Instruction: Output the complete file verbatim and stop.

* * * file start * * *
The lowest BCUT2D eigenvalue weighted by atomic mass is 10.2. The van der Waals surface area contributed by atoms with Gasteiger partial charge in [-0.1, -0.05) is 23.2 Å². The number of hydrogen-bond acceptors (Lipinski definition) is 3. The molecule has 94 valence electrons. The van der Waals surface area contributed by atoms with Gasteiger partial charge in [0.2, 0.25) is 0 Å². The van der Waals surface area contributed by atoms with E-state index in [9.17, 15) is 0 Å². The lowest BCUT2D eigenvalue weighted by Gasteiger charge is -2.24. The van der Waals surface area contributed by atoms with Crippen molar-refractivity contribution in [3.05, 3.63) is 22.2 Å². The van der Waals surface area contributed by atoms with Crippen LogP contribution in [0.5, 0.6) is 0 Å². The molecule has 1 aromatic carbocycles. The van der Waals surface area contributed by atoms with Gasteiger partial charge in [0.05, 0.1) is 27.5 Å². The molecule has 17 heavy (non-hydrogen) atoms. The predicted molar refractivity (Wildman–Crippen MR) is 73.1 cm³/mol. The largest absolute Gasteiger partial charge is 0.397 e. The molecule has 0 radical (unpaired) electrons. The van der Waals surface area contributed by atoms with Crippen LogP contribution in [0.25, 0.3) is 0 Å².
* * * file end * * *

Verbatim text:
The lowest BCUT2D eigenvalue weighted by atomic mass is 10.2. The van der Waals surface area contributed by atoms with Gasteiger partial charge in [-0.1, -0.05) is 23.2 Å². The number of hydrogen-bond acceptors (Lipinski definition) is 3. The molecule has 94 valence electrons. The van der Waals surface area contributed by atoms with Gasteiger partial charge in [0.2, 0.25) is 0 Å². The van der Waals surface area contributed by atoms with E-state index in [9.17, 15) is 0 Å². The lowest BCUT2D eigenvalue weighted by Gasteiger charge is -2.24. The van der Waals surface area contributed by atoms with Crippen molar-refractivity contribution in [3.05, 3.63) is 22.2 Å². The van der Waals surface area contributed by atoms with Crippen LogP contribution in [0.5, 0.6) is 0 Å². The molecule has 1 aromatic carbocycles. The van der Waals surface area contributed by atoms with Gasteiger partial charge in [0.05, 0.1) is 27.5 Å². The molecule has 17 heavy (non-hydrogen) atoms. The predicted molar refractivity (Wildman–Crippen MR) is 73.1 cm³/mol. The largest absolute Gasteiger partial charge is 0.397 e. The molecule has 0 radical (unpaired) electrons. The van der Waals surface area contributed by atoms with Crippen LogP contribution in [0.25, 0.3) is 0 Å².